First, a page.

Questions and concerns surrounding US biolabs in Ukraine
Published: Mar 18, 2022 01:47 AM
Screengrab of Russian Defence Ministry briefing showing US-sponsored biolabs on Ukraininan territory. Photo : Russian Ministry of Defence

Screengrab of Russian Defence Ministry briefing showing US-sponsored biolabs on Ukraininan territory. Photo : Russian Ministry of Defence

Since Russia kick-started its military action toward Ukraine, a claim that there are more than 20 US biolabs in Ukraine has quickly attracted the attention of the international community.

The US said these were "false claims" made up by Russia, and argued that the US-funded biolabs were only used to deal with biological weapons left over from the Soviet Union. The US claimed the biolabs were "to report outbreaks caused by dangerous pathogens before they pose security or stability threats," according to Fox News.

More details are needed to decide what exactly is the purpose of these biolabs. But simply looking at the information about those biolabs released by the US government, mainstream media and think tanks, it is enough to make me fear these biolabs and worry about the US' role.

Such concern is mainly due to three reasons.

First, national security correspondent of US mainstream media CBS News David Martin said on Sunday that "a Pentagon official" said the US-funded biolabs in Ukraine are doing research on dangerous pathogens, and the US has supported these labs. "The concern is that the Russians will seize one of these biomedical research facilities that Ukraine has, where they do research on deadly pathogens like botulism and anthrax… because the US has been providing support for some of the research being done in those facilities," he said.

And on April 22, 2020, the US embassy in Ukraine also acknowledged that the US helped Ukraine in biolabs and there are "dangerous pathogens" in those labs - although Washington claimed the research was for "vaccine development."

But on July 28, 2020, Politico published a report entitled "How Covid-19 Could Give Kim Jong Un a Doomsday Weapon," in which Andrew Weber, a former Pentagon official, said "the beauty of biological weapons" is that people can "hide it within a legitimate biotechnology sector."

Second, according to a report published by Carnegie Endowment for International Peace on June 25, 2020, the US launched a "Nunn-Lugar Cooperative Threat Reduction initiative" in 1991 to fund laboratories in the Soviet Union, and they were bioweapon labs during the Soviet Union era.

The report also mentioned that most of those labs were part of the "Soviet anti-plague system." This is exactly the same as the US' claim today that the biolabs aim at dealing with the pandemic.

And the report says that after the Soviet Union's collapse and the US intervention, "the legacies of Soviet bioweapons programs" were dismantled and "the dangerous pathogens left behind" were secured and ultimately destroyed. The report called it "one of the greatest achievements of US foreign policy." But this just shows that the US has a great say in the use of these labs. This is also reflected in the 2005 agreement signed between the US Department of Defense and the Ukrainian Ministry of Health.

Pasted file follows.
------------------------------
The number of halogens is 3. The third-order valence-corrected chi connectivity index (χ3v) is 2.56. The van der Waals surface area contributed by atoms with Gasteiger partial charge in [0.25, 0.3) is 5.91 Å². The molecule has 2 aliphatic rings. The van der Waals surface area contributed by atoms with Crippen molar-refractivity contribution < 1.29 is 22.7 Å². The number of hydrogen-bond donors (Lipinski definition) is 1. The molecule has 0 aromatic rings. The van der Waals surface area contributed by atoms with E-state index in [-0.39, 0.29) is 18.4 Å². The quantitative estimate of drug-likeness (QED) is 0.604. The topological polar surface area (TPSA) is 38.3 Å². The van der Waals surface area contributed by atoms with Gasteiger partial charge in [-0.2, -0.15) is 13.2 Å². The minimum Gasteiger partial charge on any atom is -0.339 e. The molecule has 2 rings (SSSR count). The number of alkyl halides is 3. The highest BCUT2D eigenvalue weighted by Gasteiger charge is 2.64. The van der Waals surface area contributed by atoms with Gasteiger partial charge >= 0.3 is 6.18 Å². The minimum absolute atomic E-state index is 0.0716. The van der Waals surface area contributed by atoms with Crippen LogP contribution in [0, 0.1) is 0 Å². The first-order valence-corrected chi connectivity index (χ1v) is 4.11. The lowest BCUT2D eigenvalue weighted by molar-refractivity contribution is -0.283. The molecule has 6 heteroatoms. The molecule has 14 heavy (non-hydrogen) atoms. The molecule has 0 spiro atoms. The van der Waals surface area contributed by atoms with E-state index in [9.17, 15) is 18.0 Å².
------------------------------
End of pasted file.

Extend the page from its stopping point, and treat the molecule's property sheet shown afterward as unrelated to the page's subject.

The above two points show that even though the US claims these labs are used for "epidemic prevention" and the dangerous pathogens stored in these labs are for "vaccine development," it is entirely possible that these labs and their related research can be directly transformed into bioweapon labs under special circumstances. And the US will also have a direct impact on this process.

In fact, the US is aware of these situations, which is why they are so worried that these labs will fall under Russia's control. US Under Secretary of State for Political Affairs Victoria Nuland recently expressed her concerns about Russia's control of these labs in response to questions in the US Congress.

The problem is that Ukraine and Russia have been in a tense relationship as early as 2014, and the two countries' relations have been deteriorating in the following eight years. More importantly, as early as 2014, Russia had already controlled two such US-funded biolabs in Ukraine. Pentagon is also aware of this.

But why does the US, which has a direct say toward these labs, still allow these biolabs to exist and continue to conduct research? Why did the US not express concern that the labs would fall into the hands of Russia until Russia and Ukraine went to war and the labs attracted the international community's attention? This is the third reason for my concern.

When former US congresswoman Tulsi Gabbard also expressed concerns and raised questions about these US-funded labs in Ukraine, why was she immediately labeled as a "treasonous liar" by some mainstream US media and politicians?

Why does the US show such an overreaction to this reasonable questioning, which completely comes from the US' own materials? I do not know what explanation the US will give, but the reaction just made me more worried about what happened inside these biolabs.

The author is a reporter with the Global Times. opinion@globaltimes.com.cn